Patient experience and satisfaction with PARPi and chemotherapy treatments were evaluated with the CTSQ. Patients receiving PARPi therapy reported numerically better mean scores than patients receiving chemotherapy in the 3 domains of the CTSQ: expectations of therapy (81.3 ± 5.3 vs 72.0 ± 2.8; p = 0.13), feelings about side effects (55.7 ± 2.7 vs 51.4 ± 3.2; p = 0.30), and satisfaction with therapy (74.0 ± 3.0 vs 68.5 ± 1.9; p = 0.13; Fig. 4A).
Physician treatment satisfaction
Physicians were asked to describe their satisfaction with the current treatment for their patients. After adjusting for confounding factors using IPWRA, physicians were significantly more likely to be satisfied/very satisfied with PARPi versus chemotherapy (mean ± SE, 95.4% ± 7.3% versus 40.8% ± 6.2%, p < 0.001; Fig. 4B).
When developing new therapies for patients with ABC, delaying progression of disease while maintaining health-related QoL is an important goal . PARPi have recently been approved to treat patients with gBRCA1/2mut HER2− ABC. Clinical studies have evaluated QoL measures in patients with gBRCA1/2mut HER2− ABC receiving PARPi; however, there is little information on QoL outcomes for patients being treated in routine clinical practice. In this study, 4 different PRO instruments were used, each showing better QoL scores on multiple functional and symptom indices for patients being treated with PARPi compared with patients being treated with physician’s choice of chemotherapy in a multinational real-world population without the strict inclusion and exclusion criteria of clinical studies, which often exclude a substantial portion of the population .
In the OlympiAD and the EMBRACA trials, PROs for both olaparib and talazoparib, respectively, were evaluated longitudinally using the EORTC-QLQ-C30, and also with the QLQ-BR23 breast cancer module for talazoparib [3, 4]. Significant overall improvements and significant delays in the time to clinically meaningful deterioration in the GHS/QoL were reported for both the olaparib and talazoparib cohorts compared with standard chemotherapy (non-platinum agents, capecitabine, vinorelbine, eribulin, or gemcitabine) cohorts. Significant improvement in QLQ-BR23 breast symptoms scores and significant delay in time to clinically meaningful deterioration on the breast symptom scale for talazoparib compared with standard chemotherapy were also reported in the EMBRACA trial.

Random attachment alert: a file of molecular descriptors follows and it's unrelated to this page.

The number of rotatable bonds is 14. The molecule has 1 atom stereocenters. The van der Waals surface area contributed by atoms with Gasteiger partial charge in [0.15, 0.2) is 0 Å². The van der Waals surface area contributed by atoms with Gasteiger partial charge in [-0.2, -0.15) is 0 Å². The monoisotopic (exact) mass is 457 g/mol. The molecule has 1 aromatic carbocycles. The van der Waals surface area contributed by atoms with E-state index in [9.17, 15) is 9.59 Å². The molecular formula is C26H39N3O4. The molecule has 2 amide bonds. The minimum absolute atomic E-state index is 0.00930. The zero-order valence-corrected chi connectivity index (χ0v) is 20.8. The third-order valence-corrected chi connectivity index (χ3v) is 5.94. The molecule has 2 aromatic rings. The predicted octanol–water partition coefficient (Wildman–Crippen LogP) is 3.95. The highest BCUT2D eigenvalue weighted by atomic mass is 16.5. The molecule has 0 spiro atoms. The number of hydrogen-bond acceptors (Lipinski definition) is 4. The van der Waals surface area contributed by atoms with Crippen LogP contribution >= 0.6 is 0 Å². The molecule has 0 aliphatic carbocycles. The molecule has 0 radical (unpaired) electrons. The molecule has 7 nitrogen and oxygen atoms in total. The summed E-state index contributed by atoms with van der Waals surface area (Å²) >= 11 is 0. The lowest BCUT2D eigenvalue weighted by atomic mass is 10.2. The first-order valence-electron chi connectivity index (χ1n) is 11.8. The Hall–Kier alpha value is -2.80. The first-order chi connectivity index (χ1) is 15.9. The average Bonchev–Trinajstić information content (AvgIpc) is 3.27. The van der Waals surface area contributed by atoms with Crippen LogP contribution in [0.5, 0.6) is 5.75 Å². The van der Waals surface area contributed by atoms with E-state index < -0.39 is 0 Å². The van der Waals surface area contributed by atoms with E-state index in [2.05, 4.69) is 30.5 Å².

In this cross-sectional analysis, we compared PROs among patients receiving PARPi (olaparib or talazoparib) or chemotherapy, although, unlike in the OlympiAD and the EMBRACA trials, the chemotherapy cohort in this study included many patients (50%) who received platinum-based chemotherapy. In addition, we note that there were significant differences in baseline comorbidities and toxicities between the PARPi and chemotherapy groups; however, these clinical characteristics were controlled for in the analysis to mitigate their potential effects on the PROs. We observed that the EORTC QLQ-C30 GHS was numerically better for patients treated with PARPi compared with those treated with chemotherapy (65.2 versus 56.6; p = 0.10), although the difference did not reach statistical significance. However, we did observe significantly better health status for PARPi therapy versus chemotherapy on the EORTC QLQ-C30 physical and social functioning scales and the constipation scale, as well as the EORTC QLQ-BR23 breast symptoms, arm symptoms, and systemic therapy side effects scales, findings that are consistent with the clinical trials that demonstrate improved PROs with PARPi therapy versus chemotherapy.
Among the largest PRO improvements for talazoparib over chemotherapy on the EORTC QLQ-C30 individual functional scales in the EMBRACA trial were role functioning, physical functioning, and social functioning . In the OlympiAD trial, emotional functioning and social functioning were the 2 most improved functional scales in patients treated with olaparib versus chemotherapy, with the physical functioning scale also showing significant improvement with olaparib . Similarly, in our real-world population, we found social functioning and physical functioning to be the only functional scales that demonstrated significantly better scores for PARPi therapy over chemotherapy, suggesting that physical and social functioning may be particularly relevant QoL indices improved by PARPi. These 2 dimensions of QoL are among the most important in the metastatic setting because patients want to remain mobile, take care of their families, work if necessary, meet friends, and pursue hobbies .